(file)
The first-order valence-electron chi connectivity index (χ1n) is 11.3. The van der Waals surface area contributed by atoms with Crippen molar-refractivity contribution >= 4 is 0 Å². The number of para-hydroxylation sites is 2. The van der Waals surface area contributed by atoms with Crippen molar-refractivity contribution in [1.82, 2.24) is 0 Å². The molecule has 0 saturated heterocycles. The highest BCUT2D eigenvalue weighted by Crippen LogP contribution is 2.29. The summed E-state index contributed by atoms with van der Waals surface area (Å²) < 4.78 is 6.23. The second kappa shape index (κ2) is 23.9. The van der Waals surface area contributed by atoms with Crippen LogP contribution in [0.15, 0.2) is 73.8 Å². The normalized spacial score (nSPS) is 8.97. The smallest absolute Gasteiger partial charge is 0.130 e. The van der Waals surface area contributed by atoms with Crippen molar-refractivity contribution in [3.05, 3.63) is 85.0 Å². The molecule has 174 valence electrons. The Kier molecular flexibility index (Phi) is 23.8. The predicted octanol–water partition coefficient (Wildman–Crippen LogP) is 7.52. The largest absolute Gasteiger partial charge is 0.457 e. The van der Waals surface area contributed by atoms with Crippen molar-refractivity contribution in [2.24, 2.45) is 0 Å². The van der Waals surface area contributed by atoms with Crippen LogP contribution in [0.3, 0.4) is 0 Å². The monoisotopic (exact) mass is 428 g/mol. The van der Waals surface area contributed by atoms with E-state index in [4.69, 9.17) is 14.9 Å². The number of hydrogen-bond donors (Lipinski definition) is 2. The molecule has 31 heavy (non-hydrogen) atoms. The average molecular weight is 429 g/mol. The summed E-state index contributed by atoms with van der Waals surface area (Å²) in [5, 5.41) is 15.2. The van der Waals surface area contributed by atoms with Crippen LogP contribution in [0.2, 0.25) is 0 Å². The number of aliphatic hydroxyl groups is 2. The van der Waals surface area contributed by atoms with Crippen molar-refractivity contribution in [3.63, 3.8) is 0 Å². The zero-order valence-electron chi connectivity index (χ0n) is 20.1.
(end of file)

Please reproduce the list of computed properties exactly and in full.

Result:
The first-order valence-electron chi connectivity index (χ1n) is 11.3. The van der Waals surface area contributed by atoms with Crippen molar-refractivity contribution >= 4 is 0 Å². The number of para-hydroxylation sites is 2. The van der Waals surface area contributed by atoms with Crippen molar-refractivity contribution in [1.82, 2.24) is 0 Å². The molecule has 0 saturated heterocycles. The highest BCUT2D eigenvalue weighted by Crippen LogP contribution is 2.29. The summed E-state index contributed by atoms with van der Waals surface area (Å²) < 4.78 is 6.23. The second kappa shape index (κ2) is 23.9. The van der Waals surface area contributed by atoms with Crippen LogP contribution in [0.15, 0.2) is 73.8 Å². The normalized spacial score (nSPS) is 8.97. The smallest absolute Gasteiger partial charge is 0.130 e. The van der Waals surface area contributed by atoms with Crippen molar-refractivity contribution in [3.05, 3.63) is 85.0 Å². The molecule has 174 valence electrons. The Kier molecular flexibility index (Phi) is 23.8. The predicted octanol–water partition coefficient (Wildman–Crippen LogP) is 7.52. The largest absolute Gasteiger partial charge is 0.457 e. The van der Waals surface area contributed by atoms with Crippen molar-refractivity contribution in [2.24, 2.45) is 0 Å². The van der Waals surface area contributed by atoms with Crippen LogP contribution in [0.3, 0.4) is 0 Å². The monoisotopic (exact) mass is 428 g/mol. The van der Waals surface area contributed by atoms with E-state index in [4.69, 9.17) is 14.9 Å². The number of hydrogen-bond donors (Lipinski definition) is 2. The molecule has 31 heavy (non-hydrogen) atoms. The average molecular weight is 429 g/mol. The summed E-state index contributed by atoms with van der Waals surface area (Å²) in [5, 5.41) is 15.2. The van der Waals surface area contributed by atoms with Crippen LogP contribution in [0.2, 0.25) is 0 Å². The number of aliphatic hydroxyl groups is 2. The van der Waals surface area contributed by atoms with Crippen molar-refractivity contribution in [3.63, 3.8) is 0 Å². The zero-order valence-electron chi connectivity index (χ0n) is 20.1.